The Eight Limbs of Yoga
Eight Limbs of Yoga- Core of Yoga.
Ashtanga Yoga literally means “eight limbs of yoga”. These limbs are defined in the second chapter of the Yoga Sutras of Patanjali, and comprise the foundation of Ashtanga Philosophy.
Asana is the third limb of the 8 limbs. Today, however, when many people say “Ashtanga”, they are often referring to Asana, which is the physical sequence of postures as taught by Sri K. Pattabhi Jois.
The practice of yoga is an art and science dedicated to creating union between body, mind, and spirit. The objective is to help the practitioner in using the breath and body to foster awareness of oneself as an individualized being intimately connected to the unified whole of creation.
Patanjali’s Yoga Sutra is an eight limbed path that forms the structural framework for yoga practice. Upon practicing all eight limbs of the path it becomes self-evident that no one element is higher than another in a hierarchical order. Each part eventually brings completeness to the individual as they find connectivity to the divine.
You will notice as you read through each of the eight limbs and their sub-sections, that they are closely aligned to the Christian bible. The reason for this is because Hinduism is the oldest living religion or ‘way of life’ and all other religions are based off of it.
The Eight Limbs of Yoga
- yama (more restraints)- how we related to others
- niyama (observances)- how we related to ourselves
- asana (posture)- how we relate to our body
- pranayama (breath extension)- how we related to our breath or spirit
- pratyahara (sensory withdrawal)- how we relate to our sense organs
- dharana (concentration)- how we related to our mind
- dhyana (meditation)- moving beyond the mind
- samadhi (meditative absorption)- deep realization and inner union
Yamas, Niyamas & Asanas
What are http://www.divinitymagazine.com/5–yamas–yoga/“>Yamas?
The yamas or the first limb, consists of 5 parts:
- ahimsa (non-harming)
- satya (truthfulness)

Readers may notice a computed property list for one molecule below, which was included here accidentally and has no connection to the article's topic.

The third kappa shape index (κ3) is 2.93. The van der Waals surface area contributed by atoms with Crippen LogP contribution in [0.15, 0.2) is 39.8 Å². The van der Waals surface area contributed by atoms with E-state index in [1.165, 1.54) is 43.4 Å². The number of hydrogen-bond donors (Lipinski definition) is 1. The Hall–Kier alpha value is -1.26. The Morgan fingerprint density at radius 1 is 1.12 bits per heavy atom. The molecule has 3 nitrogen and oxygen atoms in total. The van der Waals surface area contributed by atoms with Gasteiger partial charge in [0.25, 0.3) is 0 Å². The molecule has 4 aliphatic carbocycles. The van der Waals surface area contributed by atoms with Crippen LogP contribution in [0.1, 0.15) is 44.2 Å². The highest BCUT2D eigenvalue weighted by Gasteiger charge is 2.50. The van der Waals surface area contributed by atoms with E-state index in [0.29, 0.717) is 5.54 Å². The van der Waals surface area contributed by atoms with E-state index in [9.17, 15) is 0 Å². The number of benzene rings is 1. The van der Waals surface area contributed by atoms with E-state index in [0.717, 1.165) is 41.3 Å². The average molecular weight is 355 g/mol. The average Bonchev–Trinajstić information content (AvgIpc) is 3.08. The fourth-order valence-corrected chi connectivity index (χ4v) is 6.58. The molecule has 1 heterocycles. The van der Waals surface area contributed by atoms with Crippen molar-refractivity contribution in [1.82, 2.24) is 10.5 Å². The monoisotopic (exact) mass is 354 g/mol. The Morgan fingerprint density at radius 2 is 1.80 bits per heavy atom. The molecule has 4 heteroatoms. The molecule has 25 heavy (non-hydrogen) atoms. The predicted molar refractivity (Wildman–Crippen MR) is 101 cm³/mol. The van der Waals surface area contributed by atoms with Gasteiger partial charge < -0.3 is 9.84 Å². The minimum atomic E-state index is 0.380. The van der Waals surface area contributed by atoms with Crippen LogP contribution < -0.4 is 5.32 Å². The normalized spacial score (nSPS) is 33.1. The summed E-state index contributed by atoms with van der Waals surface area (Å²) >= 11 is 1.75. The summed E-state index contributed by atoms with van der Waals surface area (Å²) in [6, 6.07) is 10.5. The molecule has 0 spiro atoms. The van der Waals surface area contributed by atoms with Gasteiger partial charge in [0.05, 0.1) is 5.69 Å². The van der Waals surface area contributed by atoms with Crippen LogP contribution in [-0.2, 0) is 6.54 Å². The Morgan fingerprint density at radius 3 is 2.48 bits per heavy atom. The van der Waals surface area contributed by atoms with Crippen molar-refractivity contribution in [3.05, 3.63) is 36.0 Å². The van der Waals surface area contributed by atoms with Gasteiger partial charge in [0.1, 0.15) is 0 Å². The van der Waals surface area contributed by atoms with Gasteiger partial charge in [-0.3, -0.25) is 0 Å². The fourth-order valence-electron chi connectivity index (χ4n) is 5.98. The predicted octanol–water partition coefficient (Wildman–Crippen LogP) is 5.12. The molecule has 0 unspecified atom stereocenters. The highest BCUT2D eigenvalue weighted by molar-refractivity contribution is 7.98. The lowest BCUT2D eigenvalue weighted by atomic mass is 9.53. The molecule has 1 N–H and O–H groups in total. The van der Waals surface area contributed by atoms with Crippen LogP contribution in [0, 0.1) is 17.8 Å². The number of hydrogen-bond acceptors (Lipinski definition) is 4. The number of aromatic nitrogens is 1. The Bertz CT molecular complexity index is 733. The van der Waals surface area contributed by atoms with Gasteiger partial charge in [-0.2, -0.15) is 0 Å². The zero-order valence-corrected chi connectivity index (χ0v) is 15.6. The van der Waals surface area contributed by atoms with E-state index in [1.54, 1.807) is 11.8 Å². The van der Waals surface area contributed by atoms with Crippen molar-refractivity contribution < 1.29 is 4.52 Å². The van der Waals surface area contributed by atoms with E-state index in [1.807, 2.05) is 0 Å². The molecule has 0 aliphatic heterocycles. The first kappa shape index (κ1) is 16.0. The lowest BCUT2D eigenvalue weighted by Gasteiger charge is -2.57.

- asteya (non-stealing)
- bramacharya (focus of energy towards the divine
- aparigraha (greedlessness)
What are the http://www.divinitymagazine.com/5–niyamas–yoga/“>Niyamas?
The Niyamas also contain 5 aspects:
- shaucha (purity)
- samtosha (contentment)
- tapas (purifying practices)
- svadhyaya (self-study and the study of sacred texts)
- lshvara pranidhana (surrender to the divine)
What are http://www.divinitymagazine.com/yoga–asanas/“>Asanas?
The Asanas we practice and teach have been given to us by Sri K. Pattabhi Jois (also called Guruji)
Guruji believed it was necessary to enter into the eight limbs of yoga through the physical postures, the third limb.
External and Internal Yoga
The first four limbs are referred to as “external yoga” and the last four limbs are called “internal yoga”. The fifth limb, pratyahara, acts as the bridge between the external and internal limbs.
As students of yoga we are able to actively practice the external limbs, while the internal limbs are the fruits that comes from a sincere and continuous practice.
The final limb of our practice is manifested through Divine Grace and arises spontaneously. They are not mental states that can be brought about by our own efforts. They are the result of fully understanding what it means to completely surrender to something greater than ourselves.
The eight limbs of yoga are interconnected, and not separate steps along the way. Whether an individual starts by practicing the physical postures, breath awareness, or mindfulness in the daily practice of the yamas and niyamas, each limb encourages growth in the other.
As the body becomes more steady and at ease, the breath starts to come under control, and the mind begins to experience moments of clarity, and essential peace.